We’re nearing that season when local news stations lug their “Snowpocalypse” graphics from out of cold storage. Alas, TV binging is only enthralling for so long, meaning you’re going to eventually have to find some other stuff to do. So while your Snuggie is in the wash — yes, those do need to be washed — why not venture outdoors? Below are a few of the more unique activities to engage in. You know, stuff other than run-of-the-mill winter pastimes like skiing, snowboarding and snow-phallus sculpting.
The act of rocketing down a hill while unstably seated on a block of ice.
You’ll need: A square container as wide as you, water, a freezing place
Optional: a bit of rope slightly wider than your container
Where to go: A hill without dangerous things to collide with at the bottom (roadway, trees, cars, lawyers). Holmberg Park is a good place to start.
The rundown: Ah, yes. This sport was long thought to be solely a summertime activity. But let’s rethink that for, like, one second. So, ice lasts longer in cold, riiight? And there’s not always enough snow for winter sledding, riiight? So if you were to ice-block in winter, you could potentially have longer, faster fun, riiight? Flawless logic.
Here’s how you make it happen. First, take your container, fill it with water and freeze it. If you want, you can lay the rope across the length of the container, pushing it down in the middle so it freezes well into the middle of the ice block. The ends will act as handles — and handles are highly recommended.
After your block is frozen, take it and proceed with some people you like (who have cell phones) to a nearby hill. Go to the top of it and look around. This step is very important. We don’t care how badass a hill is — it could be the Matterhorn of the Inland Northwest — if it doesn’t feature a wide, open expanse with absolutely nothing at the base, move along.
Once you do find the perfect bit of ice-blocking real estate, sit down, hold on and go. Sleds are for the weak.
The act of cutting a small hole in a frozen body of water and putting a line connected to a hook with stuff that doesn’t smell very good — but fish seem to like it — and attempting to lure fish.
You’ll need: Ice saw or auger (drilling device, city slicker), fishing pole, line, hook, bait, something to sit on, fishing license
Optional: Spear (good luck with that)
Where to go: Loon Lake, Liberty Lake, Sprague Lake, Hog Canyon
The rundown: Imagine you are a fish. Things have started to quiet down in your environment — there’s not as much sloshing around going on up near the surface. Things are getting chilly, which makes you kinda sleepy and less worried about being hunted. That sheet of ice overhead helps. Everything is quiet until OHMYHEAVENS SOMETHING SHINY AND FOOD. You are yanked to the surface where the last thing you hear is, “Damn. I thought he was going to be bigger.”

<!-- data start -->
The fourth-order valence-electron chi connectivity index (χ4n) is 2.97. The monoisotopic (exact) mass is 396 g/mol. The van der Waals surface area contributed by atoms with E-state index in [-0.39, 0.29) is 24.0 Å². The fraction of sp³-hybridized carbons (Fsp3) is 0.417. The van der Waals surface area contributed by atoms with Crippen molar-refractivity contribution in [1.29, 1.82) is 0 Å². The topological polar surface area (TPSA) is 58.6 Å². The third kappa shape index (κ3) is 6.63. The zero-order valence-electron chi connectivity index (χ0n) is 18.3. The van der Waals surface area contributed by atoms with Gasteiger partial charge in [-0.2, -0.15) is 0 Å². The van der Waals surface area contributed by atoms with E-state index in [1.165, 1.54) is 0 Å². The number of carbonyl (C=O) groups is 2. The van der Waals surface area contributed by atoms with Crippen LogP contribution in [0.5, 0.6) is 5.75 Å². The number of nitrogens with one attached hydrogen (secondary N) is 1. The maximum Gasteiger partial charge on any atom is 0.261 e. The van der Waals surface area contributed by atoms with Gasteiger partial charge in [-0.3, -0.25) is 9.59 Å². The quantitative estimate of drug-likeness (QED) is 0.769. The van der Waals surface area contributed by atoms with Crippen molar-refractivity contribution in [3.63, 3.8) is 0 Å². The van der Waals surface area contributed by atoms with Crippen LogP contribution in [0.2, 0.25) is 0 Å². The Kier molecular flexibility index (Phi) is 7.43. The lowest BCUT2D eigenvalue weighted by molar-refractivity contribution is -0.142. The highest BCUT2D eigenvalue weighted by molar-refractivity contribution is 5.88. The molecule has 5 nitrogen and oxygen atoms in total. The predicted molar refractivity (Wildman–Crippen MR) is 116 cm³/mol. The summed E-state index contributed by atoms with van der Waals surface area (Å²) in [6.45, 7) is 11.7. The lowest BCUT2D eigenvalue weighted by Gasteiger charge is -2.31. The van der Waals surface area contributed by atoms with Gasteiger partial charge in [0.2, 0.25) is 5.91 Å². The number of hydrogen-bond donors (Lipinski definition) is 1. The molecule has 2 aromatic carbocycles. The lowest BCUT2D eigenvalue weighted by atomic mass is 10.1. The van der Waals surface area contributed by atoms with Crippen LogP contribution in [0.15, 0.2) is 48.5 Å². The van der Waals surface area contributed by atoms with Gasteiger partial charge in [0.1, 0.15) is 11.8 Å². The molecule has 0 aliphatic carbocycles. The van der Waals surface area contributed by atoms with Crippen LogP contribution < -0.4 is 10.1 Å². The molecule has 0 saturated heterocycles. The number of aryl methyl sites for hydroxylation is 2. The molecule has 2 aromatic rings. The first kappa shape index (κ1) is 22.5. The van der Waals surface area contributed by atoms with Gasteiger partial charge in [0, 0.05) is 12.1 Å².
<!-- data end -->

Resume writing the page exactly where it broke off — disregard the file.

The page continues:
That’s ice fishing for you. You can pick up equipment at the General Store, which has everything you need to get started. But be careful. The General Store’s Pete Roundy says this area is “Really hit and miss,” because lakes don’t always freeze over solidly enough to support ice fishers. Some wind up falling through.
“Safety is really the main key,” says Roundy. “Make sure you’re with someone who’s done it before.”
If you are able to go, Roundy says ice fishing can be a lot of fun, even if you don’t catch anything. But you have a pretty good shot. As Roundy points out, “Fish don’t stop eating.”
Not until you eat them, anyway. Ha! Being at the top of the food chain is neat.
The act of taking many kinds of pointy things and using them to hoist oneself up or along iced surfaces, like frozen waterfalls.
You’ll need: Ice axe, ice tool, rope, crampons, ice screws, warm clothing, a person who knows what the eff they are doing
Where to go: Locally, the closest spot is a frozen waterfall right by the Indian Canyon Golf Course
The rundown: Climbers scale a variety of slopes — some relatively flat and requiring little more than some mountaineering shoes and a good ice axe, other surfaces are completely vertical and are therefore much more difficult to scale.
A man familiar with the sport is Brett Jessen of Mountain Gear. He says ice climbing is similar to rock climbing, but the ice equipment allows you to take advantage of smaller holds. Equipment can be rented or purchased at local retailers like Mountain Gear and Mountain Goat Outfitters.
Either way, you’ll need someone to help you figure this out if you’re inexperienced. Jessen says beginners should contact the Spokane Mountaineers for lessons or clinics.
“They definitely cater to the beginner and getting them psyched,” says Jessen.
The mountaineers offer a variety of seminars, but the ice climbing one in particular will set you back about $45 for the seminar plus the cost of lodging, which is about $24 a night for lodging. You’ll even get a chance to go to Canada. Awesome.